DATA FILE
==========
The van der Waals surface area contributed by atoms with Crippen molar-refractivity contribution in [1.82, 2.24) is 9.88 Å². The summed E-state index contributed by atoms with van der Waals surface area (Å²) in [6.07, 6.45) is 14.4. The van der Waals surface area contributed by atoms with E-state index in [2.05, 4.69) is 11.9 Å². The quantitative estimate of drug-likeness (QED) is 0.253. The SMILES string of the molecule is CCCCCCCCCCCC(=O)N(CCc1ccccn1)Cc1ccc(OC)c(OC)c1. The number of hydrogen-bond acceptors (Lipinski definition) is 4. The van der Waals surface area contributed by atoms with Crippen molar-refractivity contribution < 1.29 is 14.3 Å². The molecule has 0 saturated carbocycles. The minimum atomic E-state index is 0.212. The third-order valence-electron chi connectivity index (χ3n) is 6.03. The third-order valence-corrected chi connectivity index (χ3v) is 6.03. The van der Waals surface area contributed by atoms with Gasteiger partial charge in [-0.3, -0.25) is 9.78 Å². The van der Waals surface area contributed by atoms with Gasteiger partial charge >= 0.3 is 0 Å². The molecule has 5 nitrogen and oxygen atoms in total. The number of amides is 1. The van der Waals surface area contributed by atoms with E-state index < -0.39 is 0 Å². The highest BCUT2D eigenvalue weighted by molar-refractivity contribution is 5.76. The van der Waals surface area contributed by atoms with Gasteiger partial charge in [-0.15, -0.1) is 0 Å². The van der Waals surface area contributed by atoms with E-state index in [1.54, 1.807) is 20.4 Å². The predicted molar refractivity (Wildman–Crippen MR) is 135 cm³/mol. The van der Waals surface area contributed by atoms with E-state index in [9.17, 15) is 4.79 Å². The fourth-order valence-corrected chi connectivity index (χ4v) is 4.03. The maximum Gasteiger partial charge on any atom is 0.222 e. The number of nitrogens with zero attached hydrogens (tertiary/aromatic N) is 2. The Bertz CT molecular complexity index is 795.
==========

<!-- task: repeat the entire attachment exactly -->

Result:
The van der Waals surface area contributed by atoms with Crippen molar-refractivity contribution in [1.82, 2.24) is 9.88 Å². The summed E-state index contributed by atoms with van der Waals surface area (Å²) in [6.07, 6.45) is 14.4. The van der Waals surface area contributed by atoms with E-state index in [2.05, 4.69) is 11.9 Å². The quantitative estimate of drug-likeness (QED) is 0.253. The SMILES string of the molecule is CCCCCCCCCCCC(=O)N(CCc1ccccn1)Cc1ccc(OC)c(OC)c1. The number of hydrogen-bond acceptors (Lipinski definition) is 4. The van der Waals surface area contributed by atoms with Crippen molar-refractivity contribution < 1.29 is 14.3 Å². The molecule has 0 saturated carbocycles. The minimum atomic E-state index is 0.212. The third-order valence-electron chi connectivity index (χ3n) is 6.03. The third-order valence-corrected chi connectivity index (χ3v) is 6.03. The van der Waals surface area contributed by atoms with Gasteiger partial charge in [-0.3, -0.25) is 9.78 Å². The van der Waals surface area contributed by atoms with Gasteiger partial charge >= 0.3 is 0 Å². The molecule has 5 nitrogen and oxygen atoms in total. The number of amides is 1. The van der Waals surface area contributed by atoms with E-state index < -0.39 is 0 Å². The highest BCUT2D eigenvalue weighted by molar-refractivity contribution is 5.76. The van der Waals surface area contributed by atoms with Gasteiger partial charge in [-0.15, -0.1) is 0 Å². The van der Waals surface area contributed by atoms with E-state index in [1.54, 1.807) is 20.4 Å². The predicted molar refractivity (Wildman–Crippen MR) is 135 cm³/mol. The van der Waals surface area contributed by atoms with E-state index in [9.17, 15) is 4.79 Å². The fourth-order valence-corrected chi connectivity index (χ4v) is 4.03. The maximum Gasteiger partial charge on any atom is 0.222 e. The number of nitrogens with zero attached hydrogens (tertiary/aromatic N) is 2. The Bertz CT molecular complexity index is 795.